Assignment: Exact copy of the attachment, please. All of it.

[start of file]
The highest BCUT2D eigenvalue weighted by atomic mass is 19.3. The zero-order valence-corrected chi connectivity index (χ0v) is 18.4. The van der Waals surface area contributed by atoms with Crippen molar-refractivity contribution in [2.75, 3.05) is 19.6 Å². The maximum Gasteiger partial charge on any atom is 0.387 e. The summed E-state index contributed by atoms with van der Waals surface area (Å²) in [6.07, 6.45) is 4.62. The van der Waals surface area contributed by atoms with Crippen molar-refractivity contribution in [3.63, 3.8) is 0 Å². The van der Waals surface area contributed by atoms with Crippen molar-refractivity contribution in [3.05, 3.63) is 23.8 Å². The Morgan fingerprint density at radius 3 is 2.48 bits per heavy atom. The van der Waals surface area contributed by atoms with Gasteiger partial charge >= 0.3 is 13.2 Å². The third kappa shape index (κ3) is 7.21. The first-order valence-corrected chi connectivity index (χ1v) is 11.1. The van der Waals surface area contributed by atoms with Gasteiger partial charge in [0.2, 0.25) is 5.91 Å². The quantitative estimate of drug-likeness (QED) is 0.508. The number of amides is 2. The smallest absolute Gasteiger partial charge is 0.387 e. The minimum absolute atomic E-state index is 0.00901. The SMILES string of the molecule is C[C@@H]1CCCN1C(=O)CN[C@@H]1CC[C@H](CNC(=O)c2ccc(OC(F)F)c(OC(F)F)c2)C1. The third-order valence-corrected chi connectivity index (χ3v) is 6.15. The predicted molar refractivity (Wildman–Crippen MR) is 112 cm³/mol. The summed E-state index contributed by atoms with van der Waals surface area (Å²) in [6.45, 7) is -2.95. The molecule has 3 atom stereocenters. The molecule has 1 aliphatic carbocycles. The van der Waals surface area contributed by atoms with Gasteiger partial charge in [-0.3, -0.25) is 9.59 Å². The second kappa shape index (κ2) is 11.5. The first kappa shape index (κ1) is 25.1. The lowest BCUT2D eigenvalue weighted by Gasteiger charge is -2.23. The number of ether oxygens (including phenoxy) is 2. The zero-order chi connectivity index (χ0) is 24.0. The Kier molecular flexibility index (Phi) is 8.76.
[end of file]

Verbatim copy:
The highest BCUT2D eigenvalue weighted by atomic mass is 19.3. The zero-order valence-corrected chi connectivity index (χ0v) is 18.4. The van der Waals surface area contributed by atoms with Crippen molar-refractivity contribution in [2.75, 3.05) is 19.6 Å². The maximum Gasteiger partial charge on any atom is 0.387 e. The summed E-state index contributed by atoms with van der Waals surface area (Å²) in [6.07, 6.45) is 4.62. The van der Waals surface area contributed by atoms with Crippen molar-refractivity contribution in [3.63, 3.8) is 0 Å². The van der Waals surface area contributed by atoms with Crippen molar-refractivity contribution in [3.05, 3.63) is 23.8 Å². The Morgan fingerprint density at radius 3 is 2.48 bits per heavy atom. The van der Waals surface area contributed by atoms with Gasteiger partial charge >= 0.3 is 13.2 Å². The third kappa shape index (κ3) is 7.21. The first-order valence-corrected chi connectivity index (χ1v) is 11.1. The van der Waals surface area contributed by atoms with Gasteiger partial charge in [0.2, 0.25) is 5.91 Å². The quantitative estimate of drug-likeness (QED) is 0.508. The number of amides is 2. The smallest absolute Gasteiger partial charge is 0.387 e. The minimum absolute atomic E-state index is 0.00901. The SMILES string of the molecule is C[C@@H]1CCCN1C(=O)CN[C@@H]1CC[C@H](CNC(=O)c2ccc(OC(F)F)c(OC(F)F)c2)C1. The third-order valence-corrected chi connectivity index (χ3v) is 6.15. The predicted molar refractivity (Wildman–Crippen MR) is 112 cm³/mol. The summed E-state index contributed by atoms with van der Waals surface area (Å²) in [6.45, 7) is -2.95. The molecule has 3 atom stereocenters. The molecule has 1 aliphatic carbocycles. The van der Waals surface area contributed by atoms with Gasteiger partial charge in [-0.3, -0.25) is 9.59 Å². The second kappa shape index (κ2) is 11.5. The first kappa shape index (κ1) is 25.1. The lowest BCUT2D eigenvalue weighted by Gasteiger charge is -2.23. The number of ether oxygens (including phenoxy) is 2. The zero-order chi connectivity index (χ0) is 24.0. The Kier molecular flexibility index (Phi) is 8.76.